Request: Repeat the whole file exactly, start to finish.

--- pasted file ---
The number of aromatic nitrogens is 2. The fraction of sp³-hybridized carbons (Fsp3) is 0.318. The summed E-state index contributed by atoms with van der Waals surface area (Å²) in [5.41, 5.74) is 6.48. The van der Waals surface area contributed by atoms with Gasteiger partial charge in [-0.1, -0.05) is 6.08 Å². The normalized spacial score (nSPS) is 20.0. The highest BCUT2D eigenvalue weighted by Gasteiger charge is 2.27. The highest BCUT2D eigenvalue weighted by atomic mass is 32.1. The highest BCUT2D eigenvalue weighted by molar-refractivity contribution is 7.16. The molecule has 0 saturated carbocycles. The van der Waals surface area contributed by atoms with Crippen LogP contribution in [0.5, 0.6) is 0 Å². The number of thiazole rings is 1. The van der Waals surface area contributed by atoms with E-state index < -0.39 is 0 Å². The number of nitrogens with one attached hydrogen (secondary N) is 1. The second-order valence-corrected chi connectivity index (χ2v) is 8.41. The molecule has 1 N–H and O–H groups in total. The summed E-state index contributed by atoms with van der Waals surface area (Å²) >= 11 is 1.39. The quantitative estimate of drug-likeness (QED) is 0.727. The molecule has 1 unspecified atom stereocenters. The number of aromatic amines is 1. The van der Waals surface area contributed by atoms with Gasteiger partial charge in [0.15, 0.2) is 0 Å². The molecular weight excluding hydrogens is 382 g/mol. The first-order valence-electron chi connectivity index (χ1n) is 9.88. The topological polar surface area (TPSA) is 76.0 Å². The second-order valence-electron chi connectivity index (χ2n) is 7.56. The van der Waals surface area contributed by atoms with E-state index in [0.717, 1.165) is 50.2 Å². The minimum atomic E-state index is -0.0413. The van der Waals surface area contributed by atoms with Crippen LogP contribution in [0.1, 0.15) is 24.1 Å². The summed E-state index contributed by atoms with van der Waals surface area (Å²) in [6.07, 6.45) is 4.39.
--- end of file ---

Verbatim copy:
The number of aromatic nitrogens is 2. The fraction of sp³-hybridized carbons (Fsp3) is 0.318. The summed E-state index contributed by atoms with van der Waals surface area (Å²) in [5.41, 5.74) is 6.48. The van der Waals surface area contributed by atoms with Gasteiger partial charge in [-0.1, -0.05) is 6.08 Å². The normalized spacial score (nSPS) is 20.0. The highest BCUT2D eigenvalue weighted by Gasteiger charge is 2.27. The highest BCUT2D eigenvalue weighted by atomic mass is 32.1. The highest BCUT2D eigenvalue weighted by molar-refractivity contribution is 7.16. The molecule has 0 saturated carbocycles. The van der Waals surface area contributed by atoms with Crippen LogP contribution in [0.5, 0.6) is 0 Å². The number of thiazole rings is 1. The van der Waals surface area contributed by atoms with E-state index < -0.39 is 0 Å². The number of nitrogens with one attached hydrogen (secondary N) is 1. The second-order valence-corrected chi connectivity index (χ2v) is 8.41. The molecule has 1 N–H and O–H groups in total. The summed E-state index contributed by atoms with van der Waals surface area (Å²) >= 11 is 1.39. The quantitative estimate of drug-likeness (QED) is 0.727. The molecule has 1 unspecified atom stereocenters. The number of aromatic amines is 1. The van der Waals surface area contributed by atoms with Gasteiger partial charge in [0.15, 0.2) is 0 Å². The molecular weight excluding hydrogens is 382 g/mol. The first-order valence-electron chi connectivity index (χ1n) is 9.88. The topological polar surface area (TPSA) is 76.0 Å². The second-order valence-electron chi connectivity index (χ2n) is 7.56. The van der Waals surface area contributed by atoms with E-state index in [0.717, 1.165) is 50.2 Å². The minimum atomic E-state index is -0.0413. The van der Waals surface area contributed by atoms with Crippen LogP contribution in [0.1, 0.15) is 24.1 Å². The summed E-state index contributed by atoms with van der Waals surface area (Å²) in [6.07, 6.45) is 4.39.